Congressman Robert Pittenger
But his remarks concerning lesbian, gay, bisexual and transgender rights in the workplace have sparked negative headlines and been called offensive by some advocacy groups.
At a Charlotte town hall earlier this month, Pittenger compared the firing of LGBT workers by private businesses to the right to smoke on private property.
“You need to respect the autonomy of somebody running their business,” he said, according to the left-leaning blog ThinkProgress.
But Jamie Bowers, Pittenger’s spokesman, said Pittenger was only asked about the federal Employee Non-Discrimination Act, not about “firing gays.”
The proposed act, known as ENDA, is an effort to preserve job security for the LGBT community and was introduced most recently to Congress in April 2013.
“The ‘Firing gays: a freedom we enjoy’ line that has been repeated in a few sensationalized headlines is the creation of the media, not anything Congressman Pittenger ever said,” Bowers said.
Pittenger has defended his comments, saying in a statement that Americans are already protected in the workplace.
“We should fully enforce current laws against discrimination,” Pittenger said. “Where does it stop? Will the next law mandate full employment? Where does the government’s role in dictating our daily lives end?”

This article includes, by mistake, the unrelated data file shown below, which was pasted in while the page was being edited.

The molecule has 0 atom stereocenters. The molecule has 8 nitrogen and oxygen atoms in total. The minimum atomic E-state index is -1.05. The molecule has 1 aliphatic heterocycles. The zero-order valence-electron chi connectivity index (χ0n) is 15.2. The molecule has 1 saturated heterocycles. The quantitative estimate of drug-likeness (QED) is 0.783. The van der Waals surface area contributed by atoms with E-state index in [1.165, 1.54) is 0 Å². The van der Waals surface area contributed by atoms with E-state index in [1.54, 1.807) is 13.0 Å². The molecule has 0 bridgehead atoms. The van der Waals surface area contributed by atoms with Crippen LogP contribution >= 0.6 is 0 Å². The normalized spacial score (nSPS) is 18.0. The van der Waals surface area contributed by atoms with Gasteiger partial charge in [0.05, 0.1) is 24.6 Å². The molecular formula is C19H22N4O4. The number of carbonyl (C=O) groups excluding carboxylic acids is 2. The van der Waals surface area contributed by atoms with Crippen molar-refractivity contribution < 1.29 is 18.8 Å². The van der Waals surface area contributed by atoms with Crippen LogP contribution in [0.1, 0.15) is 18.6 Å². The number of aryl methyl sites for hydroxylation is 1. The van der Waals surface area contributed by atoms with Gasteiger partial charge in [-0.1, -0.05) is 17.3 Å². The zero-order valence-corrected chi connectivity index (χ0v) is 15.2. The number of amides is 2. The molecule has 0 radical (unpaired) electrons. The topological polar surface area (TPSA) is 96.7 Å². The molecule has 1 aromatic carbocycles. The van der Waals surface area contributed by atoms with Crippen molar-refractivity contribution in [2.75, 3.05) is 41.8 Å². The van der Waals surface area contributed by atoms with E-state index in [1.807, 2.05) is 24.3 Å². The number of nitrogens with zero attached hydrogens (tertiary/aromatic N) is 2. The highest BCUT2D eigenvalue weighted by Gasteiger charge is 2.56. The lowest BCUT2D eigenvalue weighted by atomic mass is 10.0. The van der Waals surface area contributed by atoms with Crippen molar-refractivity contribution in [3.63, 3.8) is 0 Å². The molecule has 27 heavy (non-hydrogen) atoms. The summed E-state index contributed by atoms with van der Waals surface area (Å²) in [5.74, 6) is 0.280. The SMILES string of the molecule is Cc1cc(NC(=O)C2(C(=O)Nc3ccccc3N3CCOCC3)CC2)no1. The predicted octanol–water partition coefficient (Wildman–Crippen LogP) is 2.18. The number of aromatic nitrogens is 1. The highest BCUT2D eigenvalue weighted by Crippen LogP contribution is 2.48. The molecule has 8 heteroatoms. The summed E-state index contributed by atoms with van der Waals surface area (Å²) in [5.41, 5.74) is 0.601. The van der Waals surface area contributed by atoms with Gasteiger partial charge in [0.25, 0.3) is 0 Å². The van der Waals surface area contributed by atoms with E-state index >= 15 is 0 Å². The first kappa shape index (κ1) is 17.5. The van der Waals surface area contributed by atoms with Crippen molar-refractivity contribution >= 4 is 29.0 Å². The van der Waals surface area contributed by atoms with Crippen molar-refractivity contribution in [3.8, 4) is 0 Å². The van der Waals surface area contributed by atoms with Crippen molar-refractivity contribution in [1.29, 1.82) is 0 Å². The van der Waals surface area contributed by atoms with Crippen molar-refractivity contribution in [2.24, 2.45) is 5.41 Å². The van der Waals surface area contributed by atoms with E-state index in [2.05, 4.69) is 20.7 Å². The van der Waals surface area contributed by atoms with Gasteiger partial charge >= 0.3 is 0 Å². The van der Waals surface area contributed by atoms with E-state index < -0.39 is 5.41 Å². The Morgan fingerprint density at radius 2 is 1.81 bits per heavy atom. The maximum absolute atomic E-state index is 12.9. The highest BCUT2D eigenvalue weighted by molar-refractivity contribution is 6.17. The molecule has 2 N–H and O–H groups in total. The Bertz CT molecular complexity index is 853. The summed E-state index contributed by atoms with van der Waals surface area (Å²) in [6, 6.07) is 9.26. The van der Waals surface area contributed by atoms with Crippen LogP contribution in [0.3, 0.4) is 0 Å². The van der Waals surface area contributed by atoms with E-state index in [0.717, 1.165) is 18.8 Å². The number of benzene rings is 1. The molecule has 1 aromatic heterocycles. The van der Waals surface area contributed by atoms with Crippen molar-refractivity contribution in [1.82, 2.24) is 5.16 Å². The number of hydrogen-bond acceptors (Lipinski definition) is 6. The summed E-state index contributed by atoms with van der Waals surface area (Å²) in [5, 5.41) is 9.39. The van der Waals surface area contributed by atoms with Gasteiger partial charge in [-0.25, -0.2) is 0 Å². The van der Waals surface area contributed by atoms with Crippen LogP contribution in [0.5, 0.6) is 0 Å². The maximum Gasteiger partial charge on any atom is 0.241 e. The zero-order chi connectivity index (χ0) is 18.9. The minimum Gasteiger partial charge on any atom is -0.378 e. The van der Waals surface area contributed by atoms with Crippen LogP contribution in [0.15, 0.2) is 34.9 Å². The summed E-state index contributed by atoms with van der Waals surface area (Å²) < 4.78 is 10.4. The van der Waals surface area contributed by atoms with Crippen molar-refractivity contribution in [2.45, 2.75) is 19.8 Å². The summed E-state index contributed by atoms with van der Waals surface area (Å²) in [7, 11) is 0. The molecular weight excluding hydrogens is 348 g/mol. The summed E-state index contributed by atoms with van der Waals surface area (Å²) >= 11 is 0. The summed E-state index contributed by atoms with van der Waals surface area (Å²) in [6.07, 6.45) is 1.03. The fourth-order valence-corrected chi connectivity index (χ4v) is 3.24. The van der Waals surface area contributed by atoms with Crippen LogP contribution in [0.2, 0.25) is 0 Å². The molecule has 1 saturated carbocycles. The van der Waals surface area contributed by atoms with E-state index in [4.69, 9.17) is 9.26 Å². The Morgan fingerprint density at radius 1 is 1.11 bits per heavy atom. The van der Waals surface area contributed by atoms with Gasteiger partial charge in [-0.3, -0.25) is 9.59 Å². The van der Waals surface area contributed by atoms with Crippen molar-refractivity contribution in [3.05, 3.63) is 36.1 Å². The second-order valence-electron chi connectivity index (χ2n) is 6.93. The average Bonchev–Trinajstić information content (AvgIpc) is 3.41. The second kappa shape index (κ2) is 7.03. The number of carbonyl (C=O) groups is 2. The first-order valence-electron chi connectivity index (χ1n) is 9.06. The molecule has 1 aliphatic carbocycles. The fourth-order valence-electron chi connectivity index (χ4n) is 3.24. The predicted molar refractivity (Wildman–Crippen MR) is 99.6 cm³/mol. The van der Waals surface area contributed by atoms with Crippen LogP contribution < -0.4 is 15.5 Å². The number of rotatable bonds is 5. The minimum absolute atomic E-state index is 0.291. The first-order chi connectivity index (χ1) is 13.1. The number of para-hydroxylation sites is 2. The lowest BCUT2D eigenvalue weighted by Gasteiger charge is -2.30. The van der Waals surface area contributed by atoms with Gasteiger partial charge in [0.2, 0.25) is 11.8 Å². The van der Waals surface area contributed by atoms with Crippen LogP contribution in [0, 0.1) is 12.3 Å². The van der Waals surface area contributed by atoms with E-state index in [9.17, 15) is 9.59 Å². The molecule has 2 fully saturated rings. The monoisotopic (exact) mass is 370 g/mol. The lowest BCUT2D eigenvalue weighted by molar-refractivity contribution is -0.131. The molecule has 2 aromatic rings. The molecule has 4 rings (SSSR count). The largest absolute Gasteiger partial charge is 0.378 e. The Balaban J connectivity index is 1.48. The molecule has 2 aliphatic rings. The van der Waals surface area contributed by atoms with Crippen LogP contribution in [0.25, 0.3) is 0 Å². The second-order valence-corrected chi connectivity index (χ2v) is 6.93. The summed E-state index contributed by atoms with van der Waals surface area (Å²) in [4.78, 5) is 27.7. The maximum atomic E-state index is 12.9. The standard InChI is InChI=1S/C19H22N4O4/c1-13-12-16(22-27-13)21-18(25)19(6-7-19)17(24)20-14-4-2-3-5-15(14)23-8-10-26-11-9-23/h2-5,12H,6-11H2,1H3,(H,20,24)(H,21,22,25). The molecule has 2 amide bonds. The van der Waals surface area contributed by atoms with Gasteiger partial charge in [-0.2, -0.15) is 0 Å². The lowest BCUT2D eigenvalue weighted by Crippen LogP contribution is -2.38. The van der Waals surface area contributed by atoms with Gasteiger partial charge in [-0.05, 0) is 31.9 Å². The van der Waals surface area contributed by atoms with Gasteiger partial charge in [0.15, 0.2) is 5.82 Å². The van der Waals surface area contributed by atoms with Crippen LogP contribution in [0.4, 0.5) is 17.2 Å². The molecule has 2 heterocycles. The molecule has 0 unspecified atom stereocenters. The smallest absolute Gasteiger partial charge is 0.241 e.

North Carolina is one of 29 states that does not prohibit employee discrimination based on sexual orientation.
Mitch Kokai, policy analyst for the right-leaning John Locke Foundation, said Pittenger’s comments are controversial because of the attention on LGBT rights nationally.
“He was trying to say that the government should not propose too many protections on private businesses,” he said.
But N.C. Sen. Josh Stein, D-Wake, said he disagreed with Pittenger’s remarks. Stein has been an advocate in the N.C. General Assembly for LGBT employee protections.
“Whom somebody loves should have absolutely no bearing on being hired,” he said.
Stein’s 2013 bill failed in the GOP-controlled legislature.
LGBT advocacy group Equality N.C. said in a statement that Pittenger’s comments reflect a pressing need to update state laws governing workplace equality.
“Pittenger’s discriminatory statements shed new light on a harsh reality for gay and lesbian North Carolinians,” said Jen Jones, spokeswoman for Equality N.C.
She said the group will push for changes to the state’s non-discrimination laws in 2015.